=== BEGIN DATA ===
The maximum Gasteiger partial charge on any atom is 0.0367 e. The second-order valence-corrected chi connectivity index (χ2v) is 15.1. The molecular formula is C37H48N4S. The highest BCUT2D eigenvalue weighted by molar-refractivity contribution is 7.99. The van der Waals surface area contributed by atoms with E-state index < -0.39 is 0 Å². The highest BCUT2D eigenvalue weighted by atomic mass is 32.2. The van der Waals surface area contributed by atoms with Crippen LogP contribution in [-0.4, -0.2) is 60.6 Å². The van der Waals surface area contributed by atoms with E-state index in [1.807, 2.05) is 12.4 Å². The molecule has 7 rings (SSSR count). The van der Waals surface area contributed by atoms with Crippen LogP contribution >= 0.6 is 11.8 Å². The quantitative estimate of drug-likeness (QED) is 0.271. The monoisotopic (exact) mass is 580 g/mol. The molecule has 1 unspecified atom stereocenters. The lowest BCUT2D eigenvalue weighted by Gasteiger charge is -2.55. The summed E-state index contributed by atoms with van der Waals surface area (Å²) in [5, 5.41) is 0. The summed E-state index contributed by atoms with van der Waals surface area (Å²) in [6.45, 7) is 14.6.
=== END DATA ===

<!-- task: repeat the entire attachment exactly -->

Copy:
The maximum Gasteiger partial charge on any atom is 0.0367 e. The second-order valence-corrected chi connectivity index (χ2v) is 15.1. The molecular formula is C37H48N4S. The highest BCUT2D eigenvalue weighted by molar-refractivity contribution is 7.99. The van der Waals surface area contributed by atoms with E-state index < -0.39 is 0 Å². The highest BCUT2D eigenvalue weighted by atomic mass is 32.2. The van der Waals surface area contributed by atoms with Crippen LogP contribution in [-0.4, -0.2) is 60.6 Å². The van der Waals surface area contributed by atoms with E-state index in [1.807, 2.05) is 12.4 Å². The molecule has 7 rings (SSSR count). The van der Waals surface area contributed by atoms with Crippen LogP contribution >= 0.6 is 11.8 Å². The quantitative estimate of drug-likeness (QED) is 0.271. The monoisotopic (exact) mass is 580 g/mol. The molecule has 1 unspecified atom stereocenters. The lowest BCUT2D eigenvalue weighted by Gasteiger charge is -2.55. The summed E-state index contributed by atoms with van der Waals surface area (Å²) in [5, 5.41) is 0. The summed E-state index contributed by atoms with van der Waals surface area (Å²) in [6.45, 7) is 14.6.